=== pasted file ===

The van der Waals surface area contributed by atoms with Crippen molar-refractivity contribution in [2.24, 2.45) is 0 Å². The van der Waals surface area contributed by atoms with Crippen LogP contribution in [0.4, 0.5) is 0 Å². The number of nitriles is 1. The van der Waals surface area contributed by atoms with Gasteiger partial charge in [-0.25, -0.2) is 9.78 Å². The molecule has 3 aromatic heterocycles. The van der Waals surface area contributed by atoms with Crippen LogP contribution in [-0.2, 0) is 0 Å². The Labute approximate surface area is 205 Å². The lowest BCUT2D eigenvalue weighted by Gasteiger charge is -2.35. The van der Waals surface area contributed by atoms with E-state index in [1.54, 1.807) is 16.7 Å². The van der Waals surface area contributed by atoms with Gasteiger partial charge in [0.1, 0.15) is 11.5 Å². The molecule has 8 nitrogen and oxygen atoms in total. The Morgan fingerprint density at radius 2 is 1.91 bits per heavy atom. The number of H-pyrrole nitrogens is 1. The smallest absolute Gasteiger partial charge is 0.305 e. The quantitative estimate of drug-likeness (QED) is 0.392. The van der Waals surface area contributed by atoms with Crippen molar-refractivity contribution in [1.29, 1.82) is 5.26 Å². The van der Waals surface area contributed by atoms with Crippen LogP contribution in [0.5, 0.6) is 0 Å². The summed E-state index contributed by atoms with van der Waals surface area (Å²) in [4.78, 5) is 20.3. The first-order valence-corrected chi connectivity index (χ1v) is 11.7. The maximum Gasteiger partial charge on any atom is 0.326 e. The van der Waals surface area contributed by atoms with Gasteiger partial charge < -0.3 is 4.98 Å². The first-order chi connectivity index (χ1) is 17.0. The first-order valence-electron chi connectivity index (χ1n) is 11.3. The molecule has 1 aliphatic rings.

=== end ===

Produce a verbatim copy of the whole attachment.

The van der Waals surface area contributed by atoms with Crippen molar-refractivity contribution in [2.24, 2.45) is 0 Å². The van der Waals surface area contributed by atoms with Crippen LogP contribution in [0.4, 0.5) is 0 Å². The number of nitriles is 1. The van der Waals surface area contributed by atoms with Gasteiger partial charge in [-0.25, -0.2) is 9.78 Å². The molecule has 3 aromatic heterocycles. The van der Waals surface area contributed by atoms with Crippen LogP contribution in [-0.2, 0) is 0 Å². The Labute approximate surface area is 205 Å². The lowest BCUT2D eigenvalue weighted by Gasteiger charge is -2.35. The van der Waals surface area contributed by atoms with E-state index in [1.54, 1.807) is 16.7 Å². The van der Waals surface area contributed by atoms with Gasteiger partial charge in [0.1, 0.15) is 11.5 Å². The molecule has 8 nitrogen and oxygen atoms in total. The Morgan fingerprint density at radius 2 is 1.91 bits per heavy atom. The number of H-pyrrole nitrogens is 1. The smallest absolute Gasteiger partial charge is 0.305 e. The quantitative estimate of drug-likeness (QED) is 0.392. The van der Waals surface area contributed by atoms with Crippen molar-refractivity contribution in [1.29, 1.82) is 5.26 Å². The van der Waals surface area contributed by atoms with Crippen LogP contribution in [0.5, 0.6) is 0 Å². The summed E-state index contributed by atoms with van der Waals surface area (Å²) in [4.78, 5) is 20.3. The first-order valence-corrected chi connectivity index (χ1v) is 11.7. The maximum Gasteiger partial charge on any atom is 0.326 e. The van der Waals surface area contributed by atoms with Gasteiger partial charge < -0.3 is 4.98 Å². The first-order chi connectivity index (χ1) is 17.0. The first-order valence-electron chi connectivity index (χ1n) is 11.3. The molecule has 1 aliphatic rings.